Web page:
Once there, both knights expounded on Arthur’s virtues and impressed King Ban, He agreed to bring his army to Arthur’s aid and called for a muster. So it was that in a few short weeks, the knights found themselves back in Bordeaux in the company of 500 french knights, loading up to sail back to Britain. In the harbour, Penelope spotted Raoul, who, when he knew he had been spotted, came up and begged for her forgiveness, saying that he had been compelled to lead them astray because the outlaws had been holding his sister hostage. Penelope’s mercy got the better of her suspicion and soon Raoul and his sister, Saraphine, were on their way back with Penelope and the fleet to serve as her pages.

Sailing up the Severn river as far as they could, the fleet was met by Merlin, who urged the knights to ride immediately as ‘battle had already been joined’. Soon the knights were riding northward – at least a two week journey to Bedegraine, but as they looked, the forest they rode through was just a blur in their peripheral vision. Merlin was up to something.

 

The Battle of Bedegraine - Day Two

Arthur’s knights had lost many horses to the Pict warriors and so the knights of Salisbury formed up amidst units of footmen defending . The knights of Salisbury stood firm as Lot sent his infantry to the rear and ordered his mounted forces to attack. Sir Alfred and Sir Edwin fought a desperate battle against their mounted foes. Again Arthur's forces seemed on the point of being overwhelmed when a cry went up from the flank; “Ban and Bors!”. The fresh battalion of knights from Ganis burst from cover and attacked with Penelope and James in the front row. Lot’s army fell back abruptly, but in good order, and the three kings, Arthur, Ban and Bors greeted each other in the middle of the battlefield.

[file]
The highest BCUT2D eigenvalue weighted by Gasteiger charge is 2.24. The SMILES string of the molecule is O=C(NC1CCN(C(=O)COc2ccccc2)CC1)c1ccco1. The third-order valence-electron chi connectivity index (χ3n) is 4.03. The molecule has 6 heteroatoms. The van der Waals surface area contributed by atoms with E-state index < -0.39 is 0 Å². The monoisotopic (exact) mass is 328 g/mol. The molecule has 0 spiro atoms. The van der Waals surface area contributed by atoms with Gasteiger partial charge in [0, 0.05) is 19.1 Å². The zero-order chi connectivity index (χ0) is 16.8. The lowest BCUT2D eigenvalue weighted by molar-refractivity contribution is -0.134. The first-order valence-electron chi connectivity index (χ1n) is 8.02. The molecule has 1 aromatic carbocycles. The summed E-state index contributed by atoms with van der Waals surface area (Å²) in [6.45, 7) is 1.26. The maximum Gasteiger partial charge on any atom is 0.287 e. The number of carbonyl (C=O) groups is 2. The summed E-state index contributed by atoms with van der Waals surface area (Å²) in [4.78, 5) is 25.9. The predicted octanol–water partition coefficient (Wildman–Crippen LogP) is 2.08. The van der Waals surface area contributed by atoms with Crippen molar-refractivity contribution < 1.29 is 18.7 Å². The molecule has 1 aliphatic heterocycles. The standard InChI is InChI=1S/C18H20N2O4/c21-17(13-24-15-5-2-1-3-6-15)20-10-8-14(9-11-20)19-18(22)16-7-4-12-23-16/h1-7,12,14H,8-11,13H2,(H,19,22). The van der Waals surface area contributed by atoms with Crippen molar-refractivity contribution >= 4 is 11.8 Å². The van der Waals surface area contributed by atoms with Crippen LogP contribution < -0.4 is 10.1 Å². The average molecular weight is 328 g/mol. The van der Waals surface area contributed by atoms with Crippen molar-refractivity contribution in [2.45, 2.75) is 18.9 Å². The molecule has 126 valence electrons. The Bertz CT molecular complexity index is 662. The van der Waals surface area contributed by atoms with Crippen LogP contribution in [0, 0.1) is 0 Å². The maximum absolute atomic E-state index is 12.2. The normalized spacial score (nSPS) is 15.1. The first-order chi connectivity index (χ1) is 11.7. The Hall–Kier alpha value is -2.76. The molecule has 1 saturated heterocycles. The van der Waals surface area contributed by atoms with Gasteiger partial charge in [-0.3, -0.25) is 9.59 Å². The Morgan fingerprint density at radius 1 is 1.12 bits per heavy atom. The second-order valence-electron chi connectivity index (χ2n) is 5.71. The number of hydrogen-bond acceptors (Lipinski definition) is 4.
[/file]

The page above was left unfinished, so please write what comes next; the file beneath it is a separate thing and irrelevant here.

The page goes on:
Arthur decided to give all of the plunder from the goods left behind by Lot to the Ganis knights. Unfortunately this meant none for his own men. Merlin– however, approached Sir Penelope and told her that he knew where a roman cache supposedly lay buried nearby. Penelope, her squire and her two pages rode up into the Pennine hills the next day and located a decrepit old fortified Roman villa. She sent Raoul and his sister into some hard-to-squeeze-into places and they returned with a bag of roman silver! Penelope sent her squire to notify Arthur, and soon the remains of the huge cache had been excavated and given out to Arthur’s men.

Arthur then ordered his men to rest in the nearby countryside at  what manors, castles, and towns they could find. Arthur, along with his more senior knights and advisors went to Bedegraine Castle, the seat of Count Sanam. The count's daughter, Lyzianor, was of marriageable age and beautifuld and, most likely at her father's urging, she tended to the king constantly. Arthur did nothing to refuse the attention but, at least in front of the court, acted in a most decorous manner.

In early August, news came to Arthur that King Ryons of Norgales was besieging King Leodegrance of Cameliard - one of the first lords to have 'bent the knee' to Arthur the first time he had drawn the sword from the stone, so he resolved to go to his aid.
King Leodegrance was besieged in Carohaise in Cameliard– on the trade route between Lambor and the City of Legions. As King Arthur’s force of 600 knights arrived, they could see they were evenly matched with King Ryon’s army – Ryons lifted the siege and formed up to do battle. King Ryons himself was rumoured to be the son of a giant and sorceress, but despite this, the knight’s of Salisbury felt confident, after all, the young King had already won two battles this year and Merlin was still at the young king’s side. That’s when everything started to go wrong.

The first charge left the knights in the killing zone, which quickly degenerated into chaos. The Cambrian forces were not as well trained as Arthur’s, but Sir James’ echelle of knights failed to keep any kind of organization – perhaps from weariness, perhaps because the younger knights ( Sir Edwin and Sir Alfred) were at their limit. Soon the knights found themselves fighting individually, rather than as a unit. Desperate one on one fights ensued. Sir Penelope Starling tried, but failed to rally her comrades At last, Arthur and his house guard led by Sir Kay and Sir Bedivere fought their way to Salisbury’s side. At that moment, King Leodegrance led his knights out of the besieged city and smashed into Ryon’s flank. Finally Arthur’s army managed to reform, but King Ryons sounded the retreat before further damage could be done to his side.